Recently, in June of this year, the American Society of Clinical Oncology (ASCO) had their annual meeting. This annual meeting, always held in Chicago, is the largest cancer conference in the world bringing tens of thousands of health care professionals, patient advocates, pharmaceutical representatives and all those vendors and companies that are connected to the treatment of cancer and dealing with the side effects from those treatments together.
A LOT of people.
I didn’t get to go in person this year, but attended yet again virtually and so much of what I learned is still swirling around inside my head.
One other thing that was a personal goal of mine having to do with this sort of conference is the opportunity to serve as a poster author on research presented during the meeting. The poster is the result of working with a steering committee with Novartis on a trial addressing hyperglycemia created by Piqray, a drug I was on for several years. A dear friend, Debora Denardi, took a picture of that poster since I wasn’t able to be there!
After the conference, I’ve had an opportunity to talk with quite a few people about the studies and I sent a few slides, posters or articles about the data presented at the conference to friends when I knew it might be applicable to their particular subtype or treatment. If the oncologist treating those friends didn’t attend the conference or wasn’t aware of the recent research, this way those patients can bring it to their doctor’s attention to see if the information is applicable to them. I also interacted several times with the oncologist that I am leaving since she was attending the same conference and we typically interact on that research directly. She often comments how I am unique in that way, that I want to talk to her about nuances and the details of the research.
But then I got to thinking, how do I stay abreast of research? How have I figured out how to filter out what is not applicable to me and what I should talk to my doctor about?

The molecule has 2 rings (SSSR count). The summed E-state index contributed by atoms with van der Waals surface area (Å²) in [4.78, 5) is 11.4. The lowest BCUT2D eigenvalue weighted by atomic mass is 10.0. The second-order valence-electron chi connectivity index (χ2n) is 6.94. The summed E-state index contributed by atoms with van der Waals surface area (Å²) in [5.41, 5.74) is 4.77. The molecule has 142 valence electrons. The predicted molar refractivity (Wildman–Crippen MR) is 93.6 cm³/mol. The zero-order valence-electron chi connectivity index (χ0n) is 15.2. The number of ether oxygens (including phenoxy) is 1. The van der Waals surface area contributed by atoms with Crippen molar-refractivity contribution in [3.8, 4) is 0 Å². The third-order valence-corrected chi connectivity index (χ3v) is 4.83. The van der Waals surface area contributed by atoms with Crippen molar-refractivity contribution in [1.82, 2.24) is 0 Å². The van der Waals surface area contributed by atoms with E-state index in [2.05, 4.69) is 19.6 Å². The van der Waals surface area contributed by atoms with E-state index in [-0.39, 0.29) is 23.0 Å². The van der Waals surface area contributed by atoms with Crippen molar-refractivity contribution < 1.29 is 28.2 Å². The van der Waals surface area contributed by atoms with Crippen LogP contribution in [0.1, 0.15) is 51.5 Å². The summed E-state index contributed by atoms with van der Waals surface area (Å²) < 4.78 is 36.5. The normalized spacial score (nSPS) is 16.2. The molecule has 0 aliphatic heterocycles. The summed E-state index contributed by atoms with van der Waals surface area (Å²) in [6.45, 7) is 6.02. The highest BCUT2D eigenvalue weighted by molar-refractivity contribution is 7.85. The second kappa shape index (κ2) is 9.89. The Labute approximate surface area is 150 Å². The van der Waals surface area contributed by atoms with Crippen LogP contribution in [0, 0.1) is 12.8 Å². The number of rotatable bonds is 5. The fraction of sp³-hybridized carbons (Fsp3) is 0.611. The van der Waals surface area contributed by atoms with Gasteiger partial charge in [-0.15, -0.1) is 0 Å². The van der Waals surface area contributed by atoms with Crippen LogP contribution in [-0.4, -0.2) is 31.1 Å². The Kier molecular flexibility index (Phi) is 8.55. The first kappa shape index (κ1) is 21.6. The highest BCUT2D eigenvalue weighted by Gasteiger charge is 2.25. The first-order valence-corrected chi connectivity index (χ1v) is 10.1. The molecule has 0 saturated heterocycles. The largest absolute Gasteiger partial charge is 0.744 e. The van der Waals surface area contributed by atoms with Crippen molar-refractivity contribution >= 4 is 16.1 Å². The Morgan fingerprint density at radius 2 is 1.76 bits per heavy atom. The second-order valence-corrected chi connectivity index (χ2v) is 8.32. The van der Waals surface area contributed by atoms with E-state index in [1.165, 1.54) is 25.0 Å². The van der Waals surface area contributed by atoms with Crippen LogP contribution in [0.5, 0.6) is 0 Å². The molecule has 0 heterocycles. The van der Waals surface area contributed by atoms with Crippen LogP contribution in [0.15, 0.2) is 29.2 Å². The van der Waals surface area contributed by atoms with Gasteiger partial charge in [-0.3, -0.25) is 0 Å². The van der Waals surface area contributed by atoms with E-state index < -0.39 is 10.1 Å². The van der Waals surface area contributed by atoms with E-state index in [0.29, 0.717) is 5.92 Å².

And so I figured that I would draft a Part III of this series about chasing a cure because research is so key and integral to the possibility of a cure for MBC or other types of cancer. If you haven’t read Parts I and II, you might want to take a moment and check them out.
Here’s how I do my best to stay abreast of research:
First of all, I go to the conferences where the people treating breast cancer (or cancer generally) gather. This is primarily the San Antonio Breast Cancer Symposium (SABCS), that is held every December in San Antonio. This conference is attended by a few thousand less people than the ASCO meeting, but it’s all about Breast Cancer. Here is a list of conferences that some advocates and I put together for the newly diagnosed MBC group we admin:
Being present at the conferences, listening as best you can, interacting with other advocates, the doctors themselves, researchers, asking questions, trying to understand, these are efforts that can pay dividends. One additional note is that I collect business cards and follow up after the conference with each researcher or doctor that I interact with — this is a practice I developed when I was practicing law, to follow up and ensure that each person I want to keep in touch with has my contact information.